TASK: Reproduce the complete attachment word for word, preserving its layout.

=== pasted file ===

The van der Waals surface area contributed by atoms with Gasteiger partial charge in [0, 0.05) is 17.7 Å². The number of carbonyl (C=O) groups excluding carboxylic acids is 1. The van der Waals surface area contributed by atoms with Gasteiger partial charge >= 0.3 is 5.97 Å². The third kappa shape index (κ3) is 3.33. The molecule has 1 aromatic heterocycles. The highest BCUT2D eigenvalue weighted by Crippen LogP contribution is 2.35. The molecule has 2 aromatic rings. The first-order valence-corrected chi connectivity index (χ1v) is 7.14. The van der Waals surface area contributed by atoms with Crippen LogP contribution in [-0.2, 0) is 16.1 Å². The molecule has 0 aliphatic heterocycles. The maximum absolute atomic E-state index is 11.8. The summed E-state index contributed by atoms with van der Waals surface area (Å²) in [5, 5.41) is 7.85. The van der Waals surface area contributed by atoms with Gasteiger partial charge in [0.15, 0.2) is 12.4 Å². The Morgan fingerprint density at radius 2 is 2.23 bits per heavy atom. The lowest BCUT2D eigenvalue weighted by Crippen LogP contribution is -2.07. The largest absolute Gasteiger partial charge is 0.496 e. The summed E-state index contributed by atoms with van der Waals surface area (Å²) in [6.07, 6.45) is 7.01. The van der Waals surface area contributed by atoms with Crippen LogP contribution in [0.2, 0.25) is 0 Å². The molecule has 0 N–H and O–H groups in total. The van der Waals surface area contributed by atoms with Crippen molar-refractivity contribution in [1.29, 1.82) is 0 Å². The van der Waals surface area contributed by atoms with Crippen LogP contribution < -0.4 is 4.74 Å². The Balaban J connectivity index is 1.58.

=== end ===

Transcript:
The van der Waals surface area contributed by atoms with Gasteiger partial charge in [0, 0.05) is 17.7 Å². The number of carbonyl (C=O) groups excluding carboxylic acids is 1. The van der Waals surface area contributed by atoms with Gasteiger partial charge >= 0.3 is 5.97 Å². The third kappa shape index (κ3) is 3.33. The molecule has 1 aromatic heterocycles. The highest BCUT2D eigenvalue weighted by Crippen LogP contribution is 2.35. The molecule has 2 aromatic rings. The first-order valence-corrected chi connectivity index (χ1v) is 7.14. The van der Waals surface area contributed by atoms with Crippen LogP contribution in [-0.2, 0) is 16.1 Å². The molecule has 0 aliphatic heterocycles. The maximum absolute atomic E-state index is 11.8. The summed E-state index contributed by atoms with van der Waals surface area (Å²) in [5, 5.41) is 7.85. The van der Waals surface area contributed by atoms with Gasteiger partial charge in [0.15, 0.2) is 12.4 Å². The Morgan fingerprint density at radius 2 is 2.23 bits per heavy atom. The lowest BCUT2D eigenvalue weighted by Crippen LogP contribution is -2.07. The largest absolute Gasteiger partial charge is 0.496 e. The summed E-state index contributed by atoms with van der Waals surface area (Å²) in [6.07, 6.45) is 7.01. The van der Waals surface area contributed by atoms with Crippen LogP contribution in [0.2, 0.25) is 0 Å². The molecule has 0 N–H and O–H groups in total. The van der Waals surface area contributed by atoms with Crippen molar-refractivity contribution in [1.29, 1.82) is 0 Å². The van der Waals surface area contributed by atoms with Crippen LogP contribution < -0.4 is 4.74 Å². The Balaban J connectivity index is 1.58.